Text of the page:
In order to solve these problems, there has been developed a seek servo technique using a sinusoidal seek trajectory. Although it can reduce the audible noise compared with the “Bang-Bang” seek servo technique, the sinusoidal seek servo technique still has the problem of a long seek time.

Recently, in order to overcome the shortcomings of the sinusoidal seek servo technique, a multiple sinusoidal seek servo technique using a multiple sinusoidal trajectory has been developed. Compared with the “Bang-Bang” seek servo technique, the multiple sinusoidal seek servo technique can reduce the audible noise. In addition, compared with the single sinusoidal seek servo technique, the multiple sinusoidal seek servo technique can reduce the seek time.

In general, a torque constant of a voice coil motor (VCM) in a disk drive varies depending on an assembled state of a head disk assembly (HDA), characteristics of parts of the VCM, and gain characteristics of a digital-to-analog converter (DAC) of a VCM driver. Therefore, a design torque constant determined in a servo design stage is different from a real torque constant of a real disk drive. In order to compensate for the difference between the design and real torque constants, there is a need for a torque constant correction process. Typically, the torque constant correction process is performed at the time that the disk drive is powered on.

Conventionally, in the disk drive using the multiple sinusoidal seek servo scheme, the torque constant correction process is carried out as follows.

In the torque constant correction process, a test seek is performed based on a primary harmonic sinusoidal coefficient having the same form as that of a single sinusoidal seek trajectory which is obtained from a multiple sinusoidal seek trajectory corresponding to a length of the test seek. Next, a torque constant correction value is calculated from a ratio of a real seek driving current trajectory magnitude to a design current trajectory magnitude corresponding to a design acceleration trajectory.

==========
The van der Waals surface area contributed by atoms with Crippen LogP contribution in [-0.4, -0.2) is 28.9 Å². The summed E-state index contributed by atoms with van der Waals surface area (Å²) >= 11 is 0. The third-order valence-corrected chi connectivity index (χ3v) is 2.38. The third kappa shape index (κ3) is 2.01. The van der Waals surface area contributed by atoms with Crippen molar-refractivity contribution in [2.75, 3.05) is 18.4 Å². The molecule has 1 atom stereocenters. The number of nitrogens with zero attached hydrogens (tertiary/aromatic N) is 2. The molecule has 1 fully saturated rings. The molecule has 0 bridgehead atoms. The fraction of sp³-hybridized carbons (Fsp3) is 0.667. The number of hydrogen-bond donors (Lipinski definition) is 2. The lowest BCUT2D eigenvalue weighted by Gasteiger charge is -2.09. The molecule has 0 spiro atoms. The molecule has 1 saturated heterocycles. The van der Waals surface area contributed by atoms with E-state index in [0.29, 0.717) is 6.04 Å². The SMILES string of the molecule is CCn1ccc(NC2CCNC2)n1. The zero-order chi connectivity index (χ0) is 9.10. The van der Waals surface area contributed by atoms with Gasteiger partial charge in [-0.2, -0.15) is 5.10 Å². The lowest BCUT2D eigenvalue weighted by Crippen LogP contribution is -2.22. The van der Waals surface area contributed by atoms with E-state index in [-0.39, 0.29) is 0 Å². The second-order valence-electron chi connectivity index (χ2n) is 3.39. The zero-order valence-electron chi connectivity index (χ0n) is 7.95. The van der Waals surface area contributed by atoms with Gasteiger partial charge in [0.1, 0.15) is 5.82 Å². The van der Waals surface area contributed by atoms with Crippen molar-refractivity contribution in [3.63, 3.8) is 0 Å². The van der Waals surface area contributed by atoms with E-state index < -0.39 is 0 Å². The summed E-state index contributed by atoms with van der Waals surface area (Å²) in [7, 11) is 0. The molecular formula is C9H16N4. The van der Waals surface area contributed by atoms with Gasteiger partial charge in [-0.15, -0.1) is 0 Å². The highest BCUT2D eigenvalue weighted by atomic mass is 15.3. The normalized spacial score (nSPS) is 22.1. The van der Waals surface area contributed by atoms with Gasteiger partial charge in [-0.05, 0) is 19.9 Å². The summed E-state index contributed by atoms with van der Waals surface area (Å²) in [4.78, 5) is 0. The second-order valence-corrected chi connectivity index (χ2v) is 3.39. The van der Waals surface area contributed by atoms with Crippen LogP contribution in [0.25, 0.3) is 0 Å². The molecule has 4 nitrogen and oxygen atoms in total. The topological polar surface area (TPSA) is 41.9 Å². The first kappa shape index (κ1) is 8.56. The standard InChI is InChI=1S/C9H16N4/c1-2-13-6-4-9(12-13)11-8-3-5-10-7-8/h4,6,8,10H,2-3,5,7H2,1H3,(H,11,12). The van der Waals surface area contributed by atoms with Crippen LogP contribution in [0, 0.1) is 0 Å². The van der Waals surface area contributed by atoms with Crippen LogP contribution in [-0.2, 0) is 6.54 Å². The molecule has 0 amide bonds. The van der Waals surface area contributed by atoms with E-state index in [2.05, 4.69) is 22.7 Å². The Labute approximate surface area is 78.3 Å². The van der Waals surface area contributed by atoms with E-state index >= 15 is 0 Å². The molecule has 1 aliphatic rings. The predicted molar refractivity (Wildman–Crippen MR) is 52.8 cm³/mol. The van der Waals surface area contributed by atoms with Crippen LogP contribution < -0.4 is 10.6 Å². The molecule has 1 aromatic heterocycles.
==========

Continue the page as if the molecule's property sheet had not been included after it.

Next, the torque constant correction process is performed according to a seek servo scheme using the single sinusoidal seek trajectory. After that, the process is converted into a seek servo scheme using a desired-order multiple sinusoidal seek trajectory, and the seek servo is performed.

The seek servo scheme used for the torque constant correction process is different from the seek servo scheme used to perform the data read and write operations. Therefore, there is a problem in that real design is too complicated. In addition, there is another problem in that a size of associated codes is too large.

SUMMARY OF THE INVENTION

Additional aspects and/or advantages of the invention will be set forth in part in the description which follows and, in part, will be apparent from the description, or may be learned by practice of the invention.

The present invention provides a torque constant correction method for a disk drive using a multiple sinusoidal seek servo scheme, wherein a torque constant correction value is generated by using a multiple sinusoidal trajectory.

The present invention also provides a disk drive using the torque constant correction method.

According to an aspect of the present invention, there is provided a torque constant correction method for a disk drive, including: performing a test seek routine for torque constant correction by using a multiple sinusoidal seek scheme; storing a seek driving current trajectory value for driving a voice coil motor, the seek driving current trajectory value being generated from the test seek routine; calculating a primary harmonic sinusoidal coefficient by performing a discrete Fourier transformation on the driving current trajectory value; calculating a primary harmonic sinusoidal coefficient from a multiple-sinusoidal-seek design current trajectory applied to the test seek; and defining a torque constant correction value a ratio of the primary harmonic sinusoidal coefficient calculated by performing the discrete Fourier transformation to the primary harmonic sinusoidal coefficient calculated from the multiple-sinusoidal-seek design current trajectory.

According to another aspect of the present invention, there is provided a disk drive including: a disk storing information; a spindle motor rotating the disk; a transducer writing and reading information to or from the disk; a voice coil motor moving the transducer; and a controller controlling the voice coil motor with a seek routine using a multiple sinusoidal seek scheme, wherein, at an initial driving time for the disk drive, the controller obtains a seek driving current trajectory value for driving the voice coil motor generated from a test seek according to the multiple sinusoidal seek scheme, calculates a primary sinusoidal coefficient by performing a discrete Fourier transformation on the real seek driving current trajectory value, and defines a torque constant correction value as a ratio of the primary harmonic sinusoidal coefficient by performing the discrete Fourier transformation to a primary harmonic sinusoidal coefficient calculated from a multiple-sinusoidal-seek design current trajectory applied to the test seek.